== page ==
Getting trapped with the Prince of Darkness is a horrific prospect in itself, but director Dowdle gives it a moody spin with his insular and bleak cinematography. There is a sense of vacancy in Devil’s open landscape scenery that contrasts with the confined setting of the elevator. Devil’s cast of unfamiliar actors add to the film’s mystique while delivering competent performances that ground the film’s sense of foreboding and hopelessness.
Devil’s religious themes are heavy-handed and the film often hammers home its point too blatantly. However, it’s not uncharacteristic or out of place for a film that carries such a bold title.
Unlike other horror affairs that opt for gore and blood to turn your stomach, Devil never feels exploitive or nihilistically ambivalent; if anything, the film leaves you with a renewed sense of hope.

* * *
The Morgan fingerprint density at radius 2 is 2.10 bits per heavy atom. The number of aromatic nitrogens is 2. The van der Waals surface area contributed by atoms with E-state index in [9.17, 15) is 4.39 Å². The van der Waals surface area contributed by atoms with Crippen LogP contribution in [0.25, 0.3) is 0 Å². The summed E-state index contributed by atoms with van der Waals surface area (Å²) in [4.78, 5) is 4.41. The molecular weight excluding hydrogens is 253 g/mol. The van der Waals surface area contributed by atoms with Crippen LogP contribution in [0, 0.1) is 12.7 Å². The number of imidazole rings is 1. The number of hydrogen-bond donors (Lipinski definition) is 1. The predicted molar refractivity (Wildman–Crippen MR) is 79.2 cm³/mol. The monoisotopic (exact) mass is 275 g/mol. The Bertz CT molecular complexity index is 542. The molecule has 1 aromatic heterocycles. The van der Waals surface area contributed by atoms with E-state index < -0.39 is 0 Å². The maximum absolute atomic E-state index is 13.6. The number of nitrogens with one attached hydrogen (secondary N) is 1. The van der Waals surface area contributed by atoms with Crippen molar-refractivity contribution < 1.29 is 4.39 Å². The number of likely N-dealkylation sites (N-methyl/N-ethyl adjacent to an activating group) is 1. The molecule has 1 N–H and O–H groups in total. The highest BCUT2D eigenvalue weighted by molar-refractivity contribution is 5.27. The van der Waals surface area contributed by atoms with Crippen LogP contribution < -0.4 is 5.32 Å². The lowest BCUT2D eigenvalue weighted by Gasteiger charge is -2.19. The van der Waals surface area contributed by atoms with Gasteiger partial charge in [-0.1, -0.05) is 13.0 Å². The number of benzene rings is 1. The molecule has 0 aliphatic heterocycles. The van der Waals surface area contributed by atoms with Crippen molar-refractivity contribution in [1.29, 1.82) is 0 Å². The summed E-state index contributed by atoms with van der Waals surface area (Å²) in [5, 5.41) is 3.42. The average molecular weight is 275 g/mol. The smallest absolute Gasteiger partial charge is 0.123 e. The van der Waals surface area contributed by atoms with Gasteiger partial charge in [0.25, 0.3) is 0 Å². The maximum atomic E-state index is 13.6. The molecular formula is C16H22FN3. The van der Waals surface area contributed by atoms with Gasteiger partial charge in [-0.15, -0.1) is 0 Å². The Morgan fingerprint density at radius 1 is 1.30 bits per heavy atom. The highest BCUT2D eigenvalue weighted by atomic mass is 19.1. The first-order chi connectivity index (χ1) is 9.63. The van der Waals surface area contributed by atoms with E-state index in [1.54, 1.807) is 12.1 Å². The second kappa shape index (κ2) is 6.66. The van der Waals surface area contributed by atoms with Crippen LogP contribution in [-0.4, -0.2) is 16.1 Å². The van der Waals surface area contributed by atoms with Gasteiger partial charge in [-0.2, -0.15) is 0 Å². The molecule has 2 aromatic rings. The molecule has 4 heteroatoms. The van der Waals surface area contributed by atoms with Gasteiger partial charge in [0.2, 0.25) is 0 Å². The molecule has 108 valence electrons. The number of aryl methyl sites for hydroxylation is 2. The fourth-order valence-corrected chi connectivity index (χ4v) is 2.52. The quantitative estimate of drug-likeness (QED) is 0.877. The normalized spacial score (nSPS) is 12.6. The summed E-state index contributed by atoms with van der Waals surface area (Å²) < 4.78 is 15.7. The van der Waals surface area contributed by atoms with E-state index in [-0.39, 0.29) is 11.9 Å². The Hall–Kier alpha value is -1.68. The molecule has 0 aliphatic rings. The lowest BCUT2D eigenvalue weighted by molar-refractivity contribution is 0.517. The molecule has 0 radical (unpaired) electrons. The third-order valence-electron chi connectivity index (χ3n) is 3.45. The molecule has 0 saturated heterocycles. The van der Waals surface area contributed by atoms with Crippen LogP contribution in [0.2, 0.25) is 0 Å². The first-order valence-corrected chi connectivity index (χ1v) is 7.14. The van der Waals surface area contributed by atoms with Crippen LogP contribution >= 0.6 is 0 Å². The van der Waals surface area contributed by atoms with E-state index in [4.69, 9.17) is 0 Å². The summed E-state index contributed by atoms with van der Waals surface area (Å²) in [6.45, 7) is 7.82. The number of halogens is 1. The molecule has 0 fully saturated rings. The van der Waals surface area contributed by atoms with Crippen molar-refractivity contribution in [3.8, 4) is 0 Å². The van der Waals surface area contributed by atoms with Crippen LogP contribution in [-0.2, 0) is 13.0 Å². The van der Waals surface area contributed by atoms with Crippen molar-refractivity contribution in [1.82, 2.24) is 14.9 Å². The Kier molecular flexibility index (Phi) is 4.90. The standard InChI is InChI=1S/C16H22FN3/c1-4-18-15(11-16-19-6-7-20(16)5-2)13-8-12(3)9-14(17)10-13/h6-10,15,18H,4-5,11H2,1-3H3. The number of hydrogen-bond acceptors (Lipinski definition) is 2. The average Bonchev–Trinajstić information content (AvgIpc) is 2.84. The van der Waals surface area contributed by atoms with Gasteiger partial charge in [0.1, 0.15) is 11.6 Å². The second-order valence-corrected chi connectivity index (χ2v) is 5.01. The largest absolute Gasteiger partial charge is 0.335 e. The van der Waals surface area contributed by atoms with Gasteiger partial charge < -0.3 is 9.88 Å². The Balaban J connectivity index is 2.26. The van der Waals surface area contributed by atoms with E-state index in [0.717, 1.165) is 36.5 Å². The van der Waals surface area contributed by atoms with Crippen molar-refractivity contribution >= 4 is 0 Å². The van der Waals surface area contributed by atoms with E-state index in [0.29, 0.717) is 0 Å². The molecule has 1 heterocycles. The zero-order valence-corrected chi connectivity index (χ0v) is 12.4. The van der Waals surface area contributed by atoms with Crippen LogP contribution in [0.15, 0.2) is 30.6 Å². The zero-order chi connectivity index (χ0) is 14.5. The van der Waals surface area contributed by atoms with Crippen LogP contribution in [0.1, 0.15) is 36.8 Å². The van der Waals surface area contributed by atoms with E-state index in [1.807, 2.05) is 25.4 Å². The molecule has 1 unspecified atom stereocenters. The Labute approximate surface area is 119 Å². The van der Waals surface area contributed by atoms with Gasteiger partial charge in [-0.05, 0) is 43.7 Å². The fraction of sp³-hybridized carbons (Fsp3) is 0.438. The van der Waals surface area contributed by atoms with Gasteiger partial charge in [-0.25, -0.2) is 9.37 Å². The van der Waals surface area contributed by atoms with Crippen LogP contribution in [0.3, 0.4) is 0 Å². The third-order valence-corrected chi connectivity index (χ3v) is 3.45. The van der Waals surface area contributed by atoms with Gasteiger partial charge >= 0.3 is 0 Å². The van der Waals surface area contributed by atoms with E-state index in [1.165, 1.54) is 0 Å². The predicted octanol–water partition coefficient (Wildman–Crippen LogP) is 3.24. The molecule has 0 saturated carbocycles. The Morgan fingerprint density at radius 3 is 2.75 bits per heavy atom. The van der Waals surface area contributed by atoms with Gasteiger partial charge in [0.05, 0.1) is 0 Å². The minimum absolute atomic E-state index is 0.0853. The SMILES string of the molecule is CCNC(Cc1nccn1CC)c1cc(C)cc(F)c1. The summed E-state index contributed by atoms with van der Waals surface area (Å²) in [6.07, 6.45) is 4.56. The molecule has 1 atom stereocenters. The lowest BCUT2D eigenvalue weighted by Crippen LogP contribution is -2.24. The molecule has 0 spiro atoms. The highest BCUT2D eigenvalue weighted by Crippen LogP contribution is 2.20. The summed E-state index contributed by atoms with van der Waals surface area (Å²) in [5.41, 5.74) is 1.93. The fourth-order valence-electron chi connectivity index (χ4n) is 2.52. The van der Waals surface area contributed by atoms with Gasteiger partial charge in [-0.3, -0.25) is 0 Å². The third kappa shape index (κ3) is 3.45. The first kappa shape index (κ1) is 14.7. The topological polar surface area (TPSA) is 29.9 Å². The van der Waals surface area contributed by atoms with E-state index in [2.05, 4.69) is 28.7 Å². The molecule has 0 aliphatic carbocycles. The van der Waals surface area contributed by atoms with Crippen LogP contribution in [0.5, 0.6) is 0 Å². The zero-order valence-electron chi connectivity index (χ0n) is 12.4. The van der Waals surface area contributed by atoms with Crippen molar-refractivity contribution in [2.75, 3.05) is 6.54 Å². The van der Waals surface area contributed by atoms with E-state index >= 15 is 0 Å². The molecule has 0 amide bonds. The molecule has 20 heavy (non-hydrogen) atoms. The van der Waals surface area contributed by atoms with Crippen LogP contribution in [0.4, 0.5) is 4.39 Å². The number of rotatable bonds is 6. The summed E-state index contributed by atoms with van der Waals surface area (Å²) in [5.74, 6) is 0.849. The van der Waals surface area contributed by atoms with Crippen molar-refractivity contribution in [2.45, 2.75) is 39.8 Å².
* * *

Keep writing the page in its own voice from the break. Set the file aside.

Well-deserving of all the attention it’s been getting, James Marsh’s Theory of Everything – an emotional and a rousing look inside the life of one Professor Stephen W. Hawking and his loving but, turbulent thirty-year long marriage to Jane Hawking – is nothing short of wonderful.
Sourced from Jane’s 2008 memoir, Travelling to Infinity: My Life with Stephen, the story begins in 1963, with an exceptionally charming twenty-one physicist, Stephen Hawking (Redmayne), on his way of pursuing his doctorate from the University of Cambridge.